Once again, Congress has much on its plate that affects providers and little time to resolve these issues.
Unless Congress punts again, providers can expect more cuts as a result of a fiscal deal. The extent of the cuts will depend on whether the sequester is addressed and how those changes are offset. To varying degrees, both parties have expressed an interest in restoring funds to the defense and discretionary (e.g., transportation project, education) sectors. If the sequester is significantly relaxed, it is likely that Medicare and Medicaid cuts will be used as offsets given the role mandatory entitlement programs play in the nation’s long-term structural deficit.
To understand which provider types might be disproportionately impacted by a fiscal deal, it’s useful to compare the President’s budget with other bipartisan proposals to reduce the deficit. Here is a list of items that have been frequently suggested as potential offsets, along with recommended amounts taken from the President’s budget (although actual amounts will vary based on the individual deficit reduction proposal):
- Medicare bad debt payments—$25 billion
- Medicare indirect medical education payments—$11 billion
- Medicaid disproportionate share hospital payments—$3.9 billion
- Critical access hospital reimbursement (Reduced to 100 percent of cost)—$ 1 billion
- Post-acute payments for skilled nursing facilities (SNFs) and home health agencies—$79 billion
- SNF readmission penalties—$ 2.2 billion
Although not included in the President’s budget, it’s reasonable to expect that additional reductions to inpatient prospective payment system (PPS) rates to recoup alleged coding creep associated with the implementation of MS-DRGs could be included in any package. Also, depending on whether the final rule for the outpatient PPS affirms the proposal to collapse multiple clinic visits into one CPT code, site-neutral payment for provider-based evaluation and management services could be implemented.
In addition to offsetting any fiscal deal, some of the cuts above will likely be used to pay for an SGR fix. Depending on how a long-term fix is ultimately structured, the Congressional Budget Office (CBO) estimates it will cost between $139 billion to $175 billion. By contrast, although a CBO score is not available, another year-long patch will likely cost around $20 billion. Given the difficulty in finding sufficient savings to extend the debt ceiling through the 2014 midterm election and the limited time on the clock, it is likely Congress will opt for yet another short-term fix.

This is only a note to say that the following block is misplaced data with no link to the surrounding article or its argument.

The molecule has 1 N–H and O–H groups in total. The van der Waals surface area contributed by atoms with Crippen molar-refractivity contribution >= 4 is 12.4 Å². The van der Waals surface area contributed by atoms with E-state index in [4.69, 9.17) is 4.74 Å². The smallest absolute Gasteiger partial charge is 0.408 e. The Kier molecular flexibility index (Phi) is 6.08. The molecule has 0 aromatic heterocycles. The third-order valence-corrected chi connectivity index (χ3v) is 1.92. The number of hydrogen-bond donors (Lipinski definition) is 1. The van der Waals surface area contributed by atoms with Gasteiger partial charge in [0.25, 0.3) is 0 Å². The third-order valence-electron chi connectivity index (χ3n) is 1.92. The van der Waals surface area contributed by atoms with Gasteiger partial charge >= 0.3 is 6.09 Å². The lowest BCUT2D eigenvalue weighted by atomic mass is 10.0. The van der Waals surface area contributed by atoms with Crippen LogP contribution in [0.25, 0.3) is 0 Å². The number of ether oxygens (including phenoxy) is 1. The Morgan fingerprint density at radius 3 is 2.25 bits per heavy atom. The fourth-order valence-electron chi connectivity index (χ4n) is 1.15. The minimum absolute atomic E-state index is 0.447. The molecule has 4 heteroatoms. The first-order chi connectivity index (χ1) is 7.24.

Preparing for the Inevitable
On the surface, for hospital leaders, it may seem that navigating the anticipated reductions to Medicare and Medicaid payments has no relation to the changes in the Medicare physician payment system. Yet managing the anticipated cuts in Medicare and Medicaid requires moving beyond traditional, piecemeal approaches to cost reduction. And understanding the impact of payment changes on physicians could facilitate a more comprehensive approach.
Clinicians and finance staff will need to collaborate to reengineer care delivery to both improve quality and reduce cost. Organizations that can align with physicians will achieve sustainable changes in cost structure, better preparing them for reduced federal payment.
Familiarity with the physician value modifier may offer such an opportunity. Therefore, regardless of what happens with the SGR this year, hospital and health system leaders should acquaint themselves with how it works. The value modifier bases a portion of physician payment on cost efficiency and quality. It applies to all physicians in 2017 and is conceptually similar to central elements in both long-term SGR replacement proposals. By understanding it, hospital leaders can identify opportunities to collaborate with physicians to reduce cost of care delivery not only for the hospital, but also for the patient and the Medicare program.
Chad Mulvany is a technical director in HFMA’s Washington, D.C., office and a member of HFMA’s Virginia-Washington, D.C., Chapter.
Publication Date: Monday, December 02, 2013